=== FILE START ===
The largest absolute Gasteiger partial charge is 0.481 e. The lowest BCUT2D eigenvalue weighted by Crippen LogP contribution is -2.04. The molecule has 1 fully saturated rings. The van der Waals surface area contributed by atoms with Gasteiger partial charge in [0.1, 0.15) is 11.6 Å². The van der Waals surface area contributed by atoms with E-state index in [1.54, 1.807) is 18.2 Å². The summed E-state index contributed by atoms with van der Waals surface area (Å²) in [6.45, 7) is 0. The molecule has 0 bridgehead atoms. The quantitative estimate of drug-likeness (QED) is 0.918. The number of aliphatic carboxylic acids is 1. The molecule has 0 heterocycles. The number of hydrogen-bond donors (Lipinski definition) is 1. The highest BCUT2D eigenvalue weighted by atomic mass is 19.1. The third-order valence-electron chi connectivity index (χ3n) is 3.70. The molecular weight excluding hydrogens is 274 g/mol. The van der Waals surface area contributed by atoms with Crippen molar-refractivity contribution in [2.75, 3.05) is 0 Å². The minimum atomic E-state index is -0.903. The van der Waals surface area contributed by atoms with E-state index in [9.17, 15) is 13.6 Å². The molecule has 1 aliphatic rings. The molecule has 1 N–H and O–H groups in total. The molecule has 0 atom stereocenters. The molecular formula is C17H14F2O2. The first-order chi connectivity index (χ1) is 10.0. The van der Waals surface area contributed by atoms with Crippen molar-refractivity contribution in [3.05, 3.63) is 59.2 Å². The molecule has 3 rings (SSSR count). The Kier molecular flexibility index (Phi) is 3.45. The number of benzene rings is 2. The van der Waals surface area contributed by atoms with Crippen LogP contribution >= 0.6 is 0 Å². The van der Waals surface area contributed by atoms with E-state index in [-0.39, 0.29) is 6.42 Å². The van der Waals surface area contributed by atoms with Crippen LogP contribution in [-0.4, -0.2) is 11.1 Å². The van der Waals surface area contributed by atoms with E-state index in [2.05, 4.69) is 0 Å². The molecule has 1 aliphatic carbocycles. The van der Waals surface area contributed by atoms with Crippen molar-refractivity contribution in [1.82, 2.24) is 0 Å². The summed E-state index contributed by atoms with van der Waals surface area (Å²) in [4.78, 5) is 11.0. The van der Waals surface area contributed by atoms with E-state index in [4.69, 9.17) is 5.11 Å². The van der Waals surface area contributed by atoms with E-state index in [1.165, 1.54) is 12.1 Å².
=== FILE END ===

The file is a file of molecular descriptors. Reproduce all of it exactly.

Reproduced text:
The largest absolute Gasteiger partial charge is 0.481 e. The lowest BCUT2D eigenvalue weighted by Crippen LogP contribution is -2.04. The molecule has 1 fully saturated rings. The van der Waals surface area contributed by atoms with Gasteiger partial charge in [0.1, 0.15) is 11.6 Å². The van der Waals surface area contributed by atoms with E-state index in [1.54, 1.807) is 18.2 Å². The summed E-state index contributed by atoms with van der Waals surface area (Å²) in [6.45, 7) is 0. The molecule has 0 bridgehead atoms. The quantitative estimate of drug-likeness (QED) is 0.918. The number of aliphatic carboxylic acids is 1. The molecule has 0 heterocycles. The number of hydrogen-bond donors (Lipinski definition) is 1. The highest BCUT2D eigenvalue weighted by atomic mass is 19.1. The third-order valence-electron chi connectivity index (χ3n) is 3.70. The molecular weight excluding hydrogens is 274 g/mol. The van der Waals surface area contributed by atoms with Crippen molar-refractivity contribution in [2.75, 3.05) is 0 Å². The minimum atomic E-state index is -0.903. The van der Waals surface area contributed by atoms with E-state index in [9.17, 15) is 13.6 Å². The molecule has 1 aliphatic rings. The molecule has 1 N–H and O–H groups in total. The molecule has 0 atom stereocenters. The molecular formula is C17H14F2O2. The first-order chi connectivity index (χ1) is 10.0. The van der Waals surface area contributed by atoms with Crippen molar-refractivity contribution in [3.05, 3.63) is 59.2 Å². The molecule has 3 rings (SSSR count). The Kier molecular flexibility index (Phi) is 3.45. The number of benzene rings is 2. The van der Waals surface area contributed by atoms with Crippen LogP contribution >= 0.6 is 0 Å². The van der Waals surface area contributed by atoms with E-state index in [-0.39, 0.29) is 6.42 Å². The van der Waals surface area contributed by atoms with Crippen LogP contribution in [-0.4, -0.2) is 11.1 Å². The van der Waals surface area contributed by atoms with E-state index in [2.05, 4.69) is 0 Å². The molecule has 1 aliphatic carbocycles. The van der Waals surface area contributed by atoms with Crippen molar-refractivity contribution in [1.82, 2.24) is 0 Å². The summed E-state index contributed by atoms with van der Waals surface area (Å²) in [4.78, 5) is 11.0. The van der Waals surface area contributed by atoms with E-state index in [4.69, 9.17) is 5.11 Å². The van der Waals surface area contributed by atoms with E-state index in [1.165, 1.54) is 12.1 Å².